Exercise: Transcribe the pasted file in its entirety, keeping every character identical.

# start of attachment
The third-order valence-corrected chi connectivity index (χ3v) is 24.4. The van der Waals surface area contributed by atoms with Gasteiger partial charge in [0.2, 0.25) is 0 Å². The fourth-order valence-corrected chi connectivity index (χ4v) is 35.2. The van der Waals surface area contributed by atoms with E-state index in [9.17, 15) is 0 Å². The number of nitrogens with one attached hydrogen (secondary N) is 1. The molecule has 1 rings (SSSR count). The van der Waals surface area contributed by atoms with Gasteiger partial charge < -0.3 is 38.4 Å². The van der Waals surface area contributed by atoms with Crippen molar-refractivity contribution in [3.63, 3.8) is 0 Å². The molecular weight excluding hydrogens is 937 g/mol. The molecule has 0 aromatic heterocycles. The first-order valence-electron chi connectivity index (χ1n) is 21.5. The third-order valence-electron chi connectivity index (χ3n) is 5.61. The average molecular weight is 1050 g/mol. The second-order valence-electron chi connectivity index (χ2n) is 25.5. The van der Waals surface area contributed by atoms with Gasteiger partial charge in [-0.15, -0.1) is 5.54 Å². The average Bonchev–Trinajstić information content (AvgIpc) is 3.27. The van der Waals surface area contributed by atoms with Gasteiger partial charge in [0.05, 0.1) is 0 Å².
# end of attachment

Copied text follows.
The third-order valence-corrected chi connectivity index (χ3v) is 24.4. The van der Waals surface area contributed by atoms with Gasteiger partial charge in [0.2, 0.25) is 0 Å². The fourth-order valence-corrected chi connectivity index (χ4v) is 35.2. The van der Waals surface area contributed by atoms with E-state index in [9.17, 15) is 0 Å². The number of nitrogens with one attached hydrogen (secondary N) is 1. The molecule has 1 rings (SSSR count). The van der Waals surface area contributed by atoms with Gasteiger partial charge < -0.3 is 38.4 Å². The van der Waals surface area contributed by atoms with Crippen molar-refractivity contribution in [3.63, 3.8) is 0 Å². The molecular weight excluding hydrogens is 937 g/mol. The molecule has 0 aromatic heterocycles. The first-order valence-electron chi connectivity index (χ1n) is 21.5. The third-order valence-electron chi connectivity index (χ3n) is 5.61. The average molecular weight is 1050 g/mol. The second-order valence-electron chi connectivity index (χ2n) is 25.5. The van der Waals surface area contributed by atoms with Gasteiger partial charge in [-0.15, -0.1) is 5.54 Å². The average Bonchev–Trinajstić information content (AvgIpc) is 3.27. The van der Waals surface area contributed by atoms with Gasteiger partial charge in [0.05, 0.1) is 0 Å².